Cauda Equina comes from Latin and means ‘Horse’s tail.’ It is the name given to the part of the spinal cord that ends at the Conus Medullaris ( L2) in the lower back . It continues at this point as long nerves that resemble a horse’s tail – hence the name.
How do you get Cauda Equina syndrome?
Cauda Equina syndrome is a set of symptoms that are experienced when the spinal nerves are compressed in lower the back. It occurs at spinal vertebral levels below L3 where the Conus Medullaris ends and the Cauda Equina nerves emerge at the base of the spinal cord.
Compression of these nerves inhibits function and generates painful messages as well as symptoms. These are known as the ‘Red Flags of CES’ . They include acute low back pain, sciatica, bladder and bowel dysfunction, leg weakness and sexual dysfunction.
The compression can be caused by a slipped disc, tumours, stenosis, cysts and occasionally injections. Cauda Equina syndrome can also be a result of a car accident.
These symptoms form the syndrome but can lead to permanent disability ( usually preventable when treated emergently). People living with these permanent injuries consider themselves to be ‘People living with Cauda Equina syndrome’.
What are the different stages of Cauda Equina syndrome?
This means Cauda Equina Syndrome – Suspected. It is a diagnosis given to patients who present with lower back pain and bilateral leg pain but who have no autonomic issues like bladder, bowel, sexual dysfunction. It is also known as impending? CES
This means Cauda Equina Syndrome – Incomplete. It is a diagnosis given to patients who may be experiencing loss of sensation and leg weakness in the lower limbs.
Differing levels of lumbar back pain and leg pain.
Bladder issues such as loss of desire to void, altered urinary sensation, hesitancy and poor stream.
Partial saddle anaesthesia. It is experienced as numbness/pins and needles around the genitals and bottom (where you would sit in a saddle). An inability to feel toilet paper when wiping is a good indication of saddle anaesthesia.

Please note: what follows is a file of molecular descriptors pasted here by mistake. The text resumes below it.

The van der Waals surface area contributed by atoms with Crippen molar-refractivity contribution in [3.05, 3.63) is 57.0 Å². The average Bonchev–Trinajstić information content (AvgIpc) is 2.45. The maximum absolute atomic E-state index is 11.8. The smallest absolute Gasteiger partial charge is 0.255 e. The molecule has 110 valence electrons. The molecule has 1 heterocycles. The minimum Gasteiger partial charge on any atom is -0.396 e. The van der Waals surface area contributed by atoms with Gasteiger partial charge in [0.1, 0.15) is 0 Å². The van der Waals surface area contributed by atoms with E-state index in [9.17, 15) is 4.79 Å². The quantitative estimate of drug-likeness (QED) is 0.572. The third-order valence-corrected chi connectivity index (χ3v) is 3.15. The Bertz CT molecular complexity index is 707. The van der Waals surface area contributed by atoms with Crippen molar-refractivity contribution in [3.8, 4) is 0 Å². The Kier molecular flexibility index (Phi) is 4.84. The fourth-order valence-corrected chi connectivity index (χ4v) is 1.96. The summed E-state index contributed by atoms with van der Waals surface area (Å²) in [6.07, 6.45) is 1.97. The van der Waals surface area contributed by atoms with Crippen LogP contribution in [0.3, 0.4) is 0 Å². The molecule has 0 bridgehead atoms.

Anal sphincter tone is reduced.
This means Cauda Equina Syndrome with Retention. It is a diagnosis given to patients whose condition has deteriorated to a point where bladder function ceases and the bladder goes into retention. This is painless and overflow incontinence will occur.
Saddle anaesthesia has progressed to total sensory loss and pins and needles become dense numbness.
Patients may suffer from faecal incontinence.
Image courtesy of Nish Srikandarajah.
The different stages of CES occur over time and onset of CES can be either acute of slow. It can develop over a few hours, or weeks and months.
Recovery from Cauda Equina Syndrome
Patients will have the best chance of a full recovery if they receive the correct treatment (usually a spinal decompression within 24 hours) at stage CES-S or CESI, before urinary retention occurs and as a result, the hope of returning to a normal lifestyle.
When a patient has progressed to CESR then the prognosis is not as good. Many are left to come to terms
with permanent life changing disabilities and to cope with chronic, neuropathic pain and fatigue.